- - Vuelta a España 2023 Stage 17

Vuelta a España 2023 Stage 17

photo credits @ La Vuelta

Primož Roglič and Jonas Vingegaard made it 1-2 for their Jumbo-Visma team in stage 17 of the Vuelta a España today, reaching the summit of the mighty Altu de L’Angliru some 19-seconds ahead of their teammate and overall race leader Sepp Kuss, who managed to hang onto the red jersey by a mere 8-seconds after distancing Mikel Landa (Bahrain Victorious) on the descent to the finish.

Meanwhile, Remco Evenepoel (Soudal-QuickStep), who went on the attack for the early mountains points, was caught and dropped along the last 5 kilometers of the Angliru.

Race Highlights

Evenepoel was amongst the first riders to attack at the start of stage 17, no doubt with his eyes on the Alto de la Colladiella and Alto del Cordal as he seeks to extend his lead in polka dots. Joining the Belgian on the attack were teammate Casper Pedersen, Thomas De Gendt (Lotto Dstny) and Kim Heiduk (Ineos Grenadiers), but this was to be just the first of many formations that arose in the opening kilometers.

Time and time again, Evenepoel went on the move with different assortments of riders, but the peloton did not appear happy with the proceedings and ensured that no breakaway had yet amalgamated after 20km of racing. In fact, the first true breakaway came by accident rather than design, with the peloton falling victim to a crash and allowing five opportunistic riders to slide off the front, whilst the likes of UAE Team Emirates, Ineos Grenadiers and Burgos-BH tallied their wounded behind.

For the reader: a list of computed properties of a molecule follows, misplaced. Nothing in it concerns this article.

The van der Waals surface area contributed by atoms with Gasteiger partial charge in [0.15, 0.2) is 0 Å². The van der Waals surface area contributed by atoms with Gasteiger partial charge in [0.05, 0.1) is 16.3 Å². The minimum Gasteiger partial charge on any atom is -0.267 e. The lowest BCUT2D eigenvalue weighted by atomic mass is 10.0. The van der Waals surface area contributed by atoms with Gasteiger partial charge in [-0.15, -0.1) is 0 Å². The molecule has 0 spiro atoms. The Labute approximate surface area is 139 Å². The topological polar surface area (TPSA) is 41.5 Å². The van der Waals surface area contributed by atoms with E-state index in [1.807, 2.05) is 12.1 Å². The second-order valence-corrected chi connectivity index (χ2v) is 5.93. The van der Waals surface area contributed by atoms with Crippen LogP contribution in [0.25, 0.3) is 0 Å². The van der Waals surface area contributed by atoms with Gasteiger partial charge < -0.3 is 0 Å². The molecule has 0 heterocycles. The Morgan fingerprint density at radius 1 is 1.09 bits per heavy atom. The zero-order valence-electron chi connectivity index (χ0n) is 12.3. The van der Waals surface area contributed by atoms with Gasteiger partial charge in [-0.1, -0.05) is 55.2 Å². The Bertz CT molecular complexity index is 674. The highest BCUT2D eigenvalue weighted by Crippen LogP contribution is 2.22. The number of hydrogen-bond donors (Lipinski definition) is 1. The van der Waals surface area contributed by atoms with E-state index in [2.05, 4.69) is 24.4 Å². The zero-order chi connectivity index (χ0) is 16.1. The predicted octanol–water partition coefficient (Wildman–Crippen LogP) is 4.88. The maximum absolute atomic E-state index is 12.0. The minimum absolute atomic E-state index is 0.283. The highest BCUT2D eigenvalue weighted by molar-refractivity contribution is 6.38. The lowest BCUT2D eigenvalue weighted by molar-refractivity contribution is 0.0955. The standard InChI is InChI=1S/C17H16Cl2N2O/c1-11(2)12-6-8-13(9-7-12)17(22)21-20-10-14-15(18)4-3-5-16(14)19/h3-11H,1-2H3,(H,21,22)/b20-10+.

Thankfully, it appeared as though no riders were seriously injured and the peloton was soon back up to speed, but not before Mattia Cattaneo (Soudal Quick-Step), Larry Warbasse (AG2R Citroën), Chris Hamilton and Romain Combaud (both dsm-firmenich) and Lorenzo Germani (Groupama-FDJ) had managed to escape up the road.

With just over 30km raced, it seemed as though the peloton were content with this formation, but it wasn’t to be long before those who had missed out decided to mount a counter-attack. Filippo Ganna (Ineos Grenadiers), Edward Theuns (Lidl-Trek) and Stefan Bissegger (EF Education-EasyPost) all tried and failed to bridge the gap, with a dedicated chasing group eventually consisting of Evenepoel and five others

Eventually, Evenepoel and Cattaneo set off on their own, with the Italian leading the way to the base of the Alto del Cordal where Evenepoel was later left out front alone.

In the meantime, Marc Soler attacked from out of the peloton on the first ascent, gaining a gap of around 1:30 minutes maximum.

As a result, Bahrain – Victorious began to push in Cordal to make the catch, having big numbers in the front of the peloton. The gap to Evenepoel, which was around 3 minutes at its peak, began to lower. Soler was caught soon after the summit as the peloton began to lose serious numbers, all in preparation for the final ascent.

Evenepoel began the final climb with 1:30 minutes as Bahrain maintained their position. However, the catch was made with 5.5 kilometers to go, with the work of Wout Poels slowly decimated the group including Juan Ayuso and Enric Mas.

With 3 kilometers to go, Roglič hit the front, quickly dropping the Barhain riders. But, shortly after, Kuss was also dropped, with only Vingegaard able to follow Roglič.

Floundering in a world of trouble, Kuss was caught and passed by Landa. Team priorities quickly shifted away from Kuss – if they had ever been with the American – and Roglič paced Vingegaard under the flamme rouge.

Bobbing and weaving, Kuss fought valiantly to stick to the wheel of Landa, who rode well to limit the gap to Roglič and Vingegaard to just 19 seconds as the leading pair crossed the line in first and second, respectively.

Kuss was the most aggressive in the closing few hundred metres, visibly straining to retain his lead of the race and in doing so, he ensured that Jumbo-Visma would take another 1-2-3 finish as he rounded out the day’s podium in third.

After the first four riders, only Poels – at 44 seconds – and Almeida – at 58 seconds – finished within a minute of the eventual stage winner, Roglič.

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